Giant Hogweed WARNING: ‘Britain’s most dangerous plant’ to be RAMPANT in hot weather

Giant hogweed is an invasive plant which thrives under certain warm conditions, meaning the population often booms in the summer. As the weather draws children into public spaces, the danger posed by the plants increases. This is because they cause severe reactions if they come into contact with the skin. Parents have been warned by local authorities as giant hogweed threatens to make a return this year.

What is Giant Hogweed?

Giant hogweed is a tall plant, standing as high as 3.5 metres and spreading with a width of one to two metres.

The plant sprouts flowers at its top in flat-topped clusters named ‘umbels’ with purple-blotched, thick stems.

Giant hogweed species are normally of the Heracleum mantegazzianum variety, but according to the Royal Horticultural Society, there are as many as four giant hogweed species in the UK.


All of these secrete the same dangerous sap, making them a danger to humans.

Giant hogweed is a major threat to children in the UK, as the plant can appear completely normal while secreting nasty chemicals.

A harmful toxin in the plant’s sap causes photosensitivity (sensitivity to light) by effectively stripping away the skin’s natural protection from sunlight.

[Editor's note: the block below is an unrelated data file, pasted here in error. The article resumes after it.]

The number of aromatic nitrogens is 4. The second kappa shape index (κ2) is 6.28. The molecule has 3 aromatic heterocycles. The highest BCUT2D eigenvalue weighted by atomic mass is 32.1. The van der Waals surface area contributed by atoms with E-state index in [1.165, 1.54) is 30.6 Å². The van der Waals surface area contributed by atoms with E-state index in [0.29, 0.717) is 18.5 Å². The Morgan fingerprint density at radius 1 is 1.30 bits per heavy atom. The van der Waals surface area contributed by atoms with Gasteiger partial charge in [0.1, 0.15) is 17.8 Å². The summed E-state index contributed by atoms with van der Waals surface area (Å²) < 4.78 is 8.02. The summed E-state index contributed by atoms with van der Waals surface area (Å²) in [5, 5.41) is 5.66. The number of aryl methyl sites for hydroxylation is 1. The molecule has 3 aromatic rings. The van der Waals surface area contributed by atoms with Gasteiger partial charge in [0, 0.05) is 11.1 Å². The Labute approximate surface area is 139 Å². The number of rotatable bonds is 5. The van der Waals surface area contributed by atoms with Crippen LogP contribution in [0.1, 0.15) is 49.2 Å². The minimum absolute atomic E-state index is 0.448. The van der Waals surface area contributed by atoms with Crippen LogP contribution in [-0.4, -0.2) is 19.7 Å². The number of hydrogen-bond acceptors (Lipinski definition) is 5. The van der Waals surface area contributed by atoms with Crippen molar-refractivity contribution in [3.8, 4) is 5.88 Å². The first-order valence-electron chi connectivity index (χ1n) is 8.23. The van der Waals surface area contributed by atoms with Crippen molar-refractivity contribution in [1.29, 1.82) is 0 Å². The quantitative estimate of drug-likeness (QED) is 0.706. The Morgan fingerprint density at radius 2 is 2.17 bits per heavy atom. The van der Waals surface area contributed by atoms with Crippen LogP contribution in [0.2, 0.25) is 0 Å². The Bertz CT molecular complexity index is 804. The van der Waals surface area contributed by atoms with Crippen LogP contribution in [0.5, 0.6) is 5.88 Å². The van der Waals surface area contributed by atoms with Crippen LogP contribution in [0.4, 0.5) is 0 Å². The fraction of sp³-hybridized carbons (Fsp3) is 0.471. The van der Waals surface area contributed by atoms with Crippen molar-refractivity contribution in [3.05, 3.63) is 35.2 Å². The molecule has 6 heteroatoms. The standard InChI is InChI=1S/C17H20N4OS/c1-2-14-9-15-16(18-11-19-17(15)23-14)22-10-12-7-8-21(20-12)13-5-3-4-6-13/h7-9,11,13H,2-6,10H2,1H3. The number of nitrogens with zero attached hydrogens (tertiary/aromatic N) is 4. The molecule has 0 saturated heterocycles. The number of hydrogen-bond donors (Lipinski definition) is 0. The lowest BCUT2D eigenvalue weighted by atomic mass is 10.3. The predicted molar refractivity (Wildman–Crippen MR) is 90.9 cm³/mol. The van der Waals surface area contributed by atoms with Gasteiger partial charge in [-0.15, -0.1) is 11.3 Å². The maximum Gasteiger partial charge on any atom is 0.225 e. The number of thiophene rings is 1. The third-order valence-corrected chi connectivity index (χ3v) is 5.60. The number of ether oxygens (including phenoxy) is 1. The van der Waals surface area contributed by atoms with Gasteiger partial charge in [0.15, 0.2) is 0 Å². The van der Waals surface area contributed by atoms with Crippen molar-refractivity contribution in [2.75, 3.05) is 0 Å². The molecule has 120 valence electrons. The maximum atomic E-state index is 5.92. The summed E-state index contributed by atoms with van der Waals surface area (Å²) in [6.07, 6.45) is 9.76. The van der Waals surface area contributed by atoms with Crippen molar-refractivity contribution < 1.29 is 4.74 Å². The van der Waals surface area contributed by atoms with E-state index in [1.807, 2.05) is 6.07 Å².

With no protection, the skin becomes red and inflamed and can lead to third-degree burns.

If the sap touches the eyes, it can cause blindness, and children have been hospitalised in the past from their exposure to hogweed.


How do you treat hogweed exposure?

Medical professionals advise to immediately cover the exposed area, and wash it with soap and water when you get home.

Hogweed can also cause severe burns which heal slowly and should be kept out of sunlight to prevent further aggravation.

Anyone experiencing severe skin reaction or sickness should visit a doctor.


Removal of hogweed is a priority to local councils in the UK, and the plant is classed as an ‘invasive alien’.

The Wildlife and Countryside Act 1981 compels people living on a property infested by the weed to remove it or face penalties.

Those removing giant hogweed are advised to wear covers to their arms, hands, and head to prevent exposure.

Even plant debris can be particularly dangerous, as the sap will spill from parts of the plant which have been cut down.

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